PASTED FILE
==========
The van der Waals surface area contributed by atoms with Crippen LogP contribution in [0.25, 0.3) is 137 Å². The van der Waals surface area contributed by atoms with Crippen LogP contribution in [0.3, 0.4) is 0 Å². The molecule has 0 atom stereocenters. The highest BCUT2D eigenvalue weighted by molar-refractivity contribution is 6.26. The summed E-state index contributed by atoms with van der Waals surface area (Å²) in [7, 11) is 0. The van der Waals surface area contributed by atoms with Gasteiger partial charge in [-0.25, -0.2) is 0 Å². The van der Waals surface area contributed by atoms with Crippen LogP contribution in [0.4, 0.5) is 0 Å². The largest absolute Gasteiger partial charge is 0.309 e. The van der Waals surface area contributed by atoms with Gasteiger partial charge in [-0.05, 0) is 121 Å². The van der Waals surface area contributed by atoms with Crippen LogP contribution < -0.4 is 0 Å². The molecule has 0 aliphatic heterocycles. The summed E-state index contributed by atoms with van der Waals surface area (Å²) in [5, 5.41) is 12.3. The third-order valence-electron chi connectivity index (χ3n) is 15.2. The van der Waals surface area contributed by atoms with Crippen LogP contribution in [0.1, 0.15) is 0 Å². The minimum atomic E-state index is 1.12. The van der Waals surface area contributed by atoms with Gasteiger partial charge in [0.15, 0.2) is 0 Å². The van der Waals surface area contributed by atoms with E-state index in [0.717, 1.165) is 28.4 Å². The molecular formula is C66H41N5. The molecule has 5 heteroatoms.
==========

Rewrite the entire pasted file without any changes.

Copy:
The van der Waals surface area contributed by atoms with Crippen LogP contribution in [0.25, 0.3) is 137 Å². The van der Waals surface area contributed by atoms with Crippen LogP contribution in [0.3, 0.4) is 0 Å². The molecule has 0 atom stereocenters. The highest BCUT2D eigenvalue weighted by molar-refractivity contribution is 6.26. The summed E-state index contributed by atoms with van der Waals surface area (Å²) in [7, 11) is 0. The van der Waals surface area contributed by atoms with Gasteiger partial charge in [-0.25, -0.2) is 0 Å². The van der Waals surface area contributed by atoms with Crippen LogP contribution in [0.4, 0.5) is 0 Å². The largest absolute Gasteiger partial charge is 0.309 e. The van der Waals surface area contributed by atoms with Gasteiger partial charge in [-0.05, 0) is 121 Å². The van der Waals surface area contributed by atoms with Crippen LogP contribution < -0.4 is 0 Å². The molecule has 0 aliphatic heterocycles. The summed E-state index contributed by atoms with van der Waals surface area (Å²) in [5, 5.41) is 12.3. The third-order valence-electron chi connectivity index (χ3n) is 15.2. The van der Waals surface area contributed by atoms with Crippen LogP contribution in [0.1, 0.15) is 0 Å². The minimum atomic E-state index is 1.12. The van der Waals surface area contributed by atoms with Gasteiger partial charge in [0.15, 0.2) is 0 Å². The van der Waals surface area contributed by atoms with E-state index in [0.717, 1.165) is 28.4 Å². The molecular formula is C66H41N5. The molecule has 5 heteroatoms.